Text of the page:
For all of Lyle Lovett's considerable artistic gifts — a distinctive voice, easygoing charisma, rare talent for wordplay — his greatest attribute may be the way he radiates infectious calm. He's a one-time tabloid fixture who writes wry, bittersweet songs of longing, but Lovett in person is like a vortex into which stress and drama disappear.
Her voice is soft and sweet, her guitar work deft and evocative, but Anaïs Mitchell is a songwriting storyteller first and foremost. Robbed of a gift for melody and poetry, Mitchell would probably (and may yet) write some tremendous novels.
The power of Taken by Trees lies in understatement. Victoria Bergsman sings almost as if she doesn't care — but that contrast to almost every other singer I know is what makes me hear her words, and grants me space to think about her emotions. It's almost as if she etches the lines of a song and leaves listeners to fill in the rest.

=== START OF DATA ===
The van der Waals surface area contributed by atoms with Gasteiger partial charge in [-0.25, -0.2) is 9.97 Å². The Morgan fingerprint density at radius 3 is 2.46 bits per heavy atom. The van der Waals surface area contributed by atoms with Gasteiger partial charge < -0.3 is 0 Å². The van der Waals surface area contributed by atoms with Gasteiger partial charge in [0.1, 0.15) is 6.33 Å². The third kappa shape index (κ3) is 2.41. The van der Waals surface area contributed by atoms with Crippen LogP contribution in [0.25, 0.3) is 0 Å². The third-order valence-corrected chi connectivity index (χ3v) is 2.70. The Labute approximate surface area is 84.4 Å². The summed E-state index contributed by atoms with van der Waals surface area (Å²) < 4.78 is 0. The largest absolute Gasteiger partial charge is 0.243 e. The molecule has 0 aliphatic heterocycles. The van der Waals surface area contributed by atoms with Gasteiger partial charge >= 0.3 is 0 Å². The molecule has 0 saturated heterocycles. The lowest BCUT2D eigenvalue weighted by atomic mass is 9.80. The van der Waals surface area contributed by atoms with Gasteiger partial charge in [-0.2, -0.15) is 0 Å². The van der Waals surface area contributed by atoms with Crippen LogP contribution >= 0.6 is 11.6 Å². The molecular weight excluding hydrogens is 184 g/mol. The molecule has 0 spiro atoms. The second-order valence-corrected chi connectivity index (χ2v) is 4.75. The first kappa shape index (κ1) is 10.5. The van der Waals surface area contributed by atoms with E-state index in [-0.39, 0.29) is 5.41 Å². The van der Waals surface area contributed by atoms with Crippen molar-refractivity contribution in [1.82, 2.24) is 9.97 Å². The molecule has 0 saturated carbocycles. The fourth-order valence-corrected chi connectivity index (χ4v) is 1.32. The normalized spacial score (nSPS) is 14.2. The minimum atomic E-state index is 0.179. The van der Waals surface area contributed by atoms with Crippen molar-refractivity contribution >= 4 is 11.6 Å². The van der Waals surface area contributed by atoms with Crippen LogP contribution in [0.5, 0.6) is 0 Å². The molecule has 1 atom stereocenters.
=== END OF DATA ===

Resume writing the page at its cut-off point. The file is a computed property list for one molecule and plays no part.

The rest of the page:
Martha Wainwright's songs examine uncomfortable moments and life experiences gone wrong, but as she acknowledges in between songs at this Tiny Desk Concert, she often has to fudge her own life story to make the details more unsettling. ("Take everything with a grain of salt," she says, "except the good stuff.") What she does is the opposite of sugarcoating: She roughs up life's smooth spots, then digs her fingertips into the cracks that form.